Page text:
Six Ways NOT to Write a Press Release

Press releases tend to be written in a fairly uniform style and structure, to make things as easy as possible for the journalist who’s reading them. But finding the middle ground between getting a journalist to run with your story, and keeping it interesting and relevant to your readership, can pose problems. Having seen our fair share of  bad press releases, and a few crackers too, we’ve prepared a quick list of the things you should absolutely NOT do when writing yours.

  • Make it too long or convoluted. Journalists often work tiring hours sifting through press releases, so if you’ve used a jumbled structure packed with jargon, and the central message isn’t clear, yours is likely to end up straight in the bin.
  • Forget the hook. For the same reason, press releases that lack an obvious hook – as early as the headline – end up bottom of the pile.
  • Jargon your way out of difficult situations. Journalists aren’t stupid. If you try to disguise bad news, the media will be delighted to report it for you, in their own cutting words. A famously bad release from Citi Group referred to employees being laid off as ‘repositioning actions’ – this comes across as robotic and unsympathetic, and it actually draws attention to the fact that they’re embarrassed about what happened. It was never going to exact sympathy from the media.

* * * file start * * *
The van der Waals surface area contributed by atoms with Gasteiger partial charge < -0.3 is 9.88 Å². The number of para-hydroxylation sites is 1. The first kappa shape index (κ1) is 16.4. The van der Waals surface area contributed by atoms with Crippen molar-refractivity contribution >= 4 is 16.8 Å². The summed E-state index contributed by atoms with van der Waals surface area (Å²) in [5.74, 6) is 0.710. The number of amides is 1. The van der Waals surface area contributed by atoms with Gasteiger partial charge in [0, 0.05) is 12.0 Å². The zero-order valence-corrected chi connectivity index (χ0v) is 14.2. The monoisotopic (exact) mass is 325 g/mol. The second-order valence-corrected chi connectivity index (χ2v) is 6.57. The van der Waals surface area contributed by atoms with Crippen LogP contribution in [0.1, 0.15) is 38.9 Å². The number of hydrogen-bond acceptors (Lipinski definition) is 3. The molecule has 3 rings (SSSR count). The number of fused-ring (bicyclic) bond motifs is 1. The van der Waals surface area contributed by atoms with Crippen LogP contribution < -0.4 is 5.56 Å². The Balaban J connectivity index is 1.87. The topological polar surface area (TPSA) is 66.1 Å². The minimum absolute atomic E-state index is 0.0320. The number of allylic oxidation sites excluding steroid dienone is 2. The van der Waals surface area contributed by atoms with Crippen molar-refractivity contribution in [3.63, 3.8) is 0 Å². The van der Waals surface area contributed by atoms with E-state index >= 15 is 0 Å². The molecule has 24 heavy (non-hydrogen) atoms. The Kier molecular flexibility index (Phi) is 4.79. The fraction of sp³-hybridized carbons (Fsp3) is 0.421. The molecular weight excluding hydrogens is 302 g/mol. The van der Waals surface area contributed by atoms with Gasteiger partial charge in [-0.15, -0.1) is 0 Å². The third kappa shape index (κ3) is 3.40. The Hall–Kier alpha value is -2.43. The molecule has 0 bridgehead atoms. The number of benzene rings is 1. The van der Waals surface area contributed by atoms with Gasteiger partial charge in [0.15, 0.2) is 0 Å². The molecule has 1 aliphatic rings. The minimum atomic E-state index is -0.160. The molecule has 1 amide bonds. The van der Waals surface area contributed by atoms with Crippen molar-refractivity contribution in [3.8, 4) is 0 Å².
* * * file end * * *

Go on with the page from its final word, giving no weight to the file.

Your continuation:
• Forget your audiences – any of them! Of course you’re trying to snare journalists, but you may also want to address relevant stakeholders, potential investors, government bodies, and prospective or current employees. Be sure to include the information that each of your audiences needs clearly.
  • Shy away from quotes. If you fail to include any tasty phrases that can be directly lifted, an interested journalist might be tempted to dig up their own, or interpret the release in a way that you hadn’t intended.
  • Be passive. There are very few instances in which you’d want your company to come across as submissive, and your language should reflect this. ‘Company X achieves record profits’ is stronger than ‘Record profits for Company X’.

If you disagree, or you’ve got any other pointers, you can contact the team at Stratton Craig via Twitter or email.

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